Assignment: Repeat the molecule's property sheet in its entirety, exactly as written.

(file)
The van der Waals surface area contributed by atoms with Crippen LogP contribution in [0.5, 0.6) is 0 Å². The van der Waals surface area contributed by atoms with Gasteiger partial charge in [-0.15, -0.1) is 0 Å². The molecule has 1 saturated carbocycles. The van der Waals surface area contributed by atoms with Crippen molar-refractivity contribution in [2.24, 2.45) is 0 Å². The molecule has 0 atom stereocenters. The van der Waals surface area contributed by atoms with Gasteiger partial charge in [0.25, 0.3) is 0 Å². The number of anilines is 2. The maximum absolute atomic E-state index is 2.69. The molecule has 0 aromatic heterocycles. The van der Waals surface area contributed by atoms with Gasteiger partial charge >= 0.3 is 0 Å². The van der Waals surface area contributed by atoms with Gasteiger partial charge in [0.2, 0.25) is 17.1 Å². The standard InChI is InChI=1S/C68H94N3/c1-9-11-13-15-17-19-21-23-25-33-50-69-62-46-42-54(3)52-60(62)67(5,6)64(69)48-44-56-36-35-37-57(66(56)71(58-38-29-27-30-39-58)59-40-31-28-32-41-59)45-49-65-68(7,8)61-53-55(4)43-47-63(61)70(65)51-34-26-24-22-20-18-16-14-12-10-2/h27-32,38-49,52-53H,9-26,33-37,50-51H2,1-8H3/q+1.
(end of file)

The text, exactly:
The van der Waals surface area contributed by atoms with Crippen LogP contribution in [0.5, 0.6) is 0 Å². The van der Waals surface area contributed by atoms with Gasteiger partial charge in [-0.15, -0.1) is 0 Å². The molecule has 1 saturated carbocycles. The van der Waals surface area contributed by atoms with Crippen molar-refractivity contribution in [2.24, 2.45) is 0 Å². The molecule has 0 atom stereocenters. The van der Waals surface area contributed by atoms with Gasteiger partial charge in [0.25, 0.3) is 0 Å². The number of anilines is 2. The maximum absolute atomic E-state index is 2.69. The molecule has 0 aromatic heterocycles. The van der Waals surface area contributed by atoms with Gasteiger partial charge >= 0.3 is 0 Å². The van der Waals surface area contributed by atoms with Gasteiger partial charge in [0.2, 0.25) is 17.1 Å². The standard InChI is InChI=1S/C68H94N3/c1-9-11-13-15-17-19-21-23-25-33-50-69-62-46-42-54(3)52-60(62)67(5,6)64(69)48-44-56-36-35-37-57(66(56)71(58-38-29-27-30-39-58)59-40-31-28-32-41-59)45-49-65-68(7,8)61-53-55(4)43-47-63(61)70(65)51-34-26-24-22-20-18-16-14-12-10-2/h27-32,38-49,52-53H,9-26,33-37,50-51H2,1-8H3/q+1.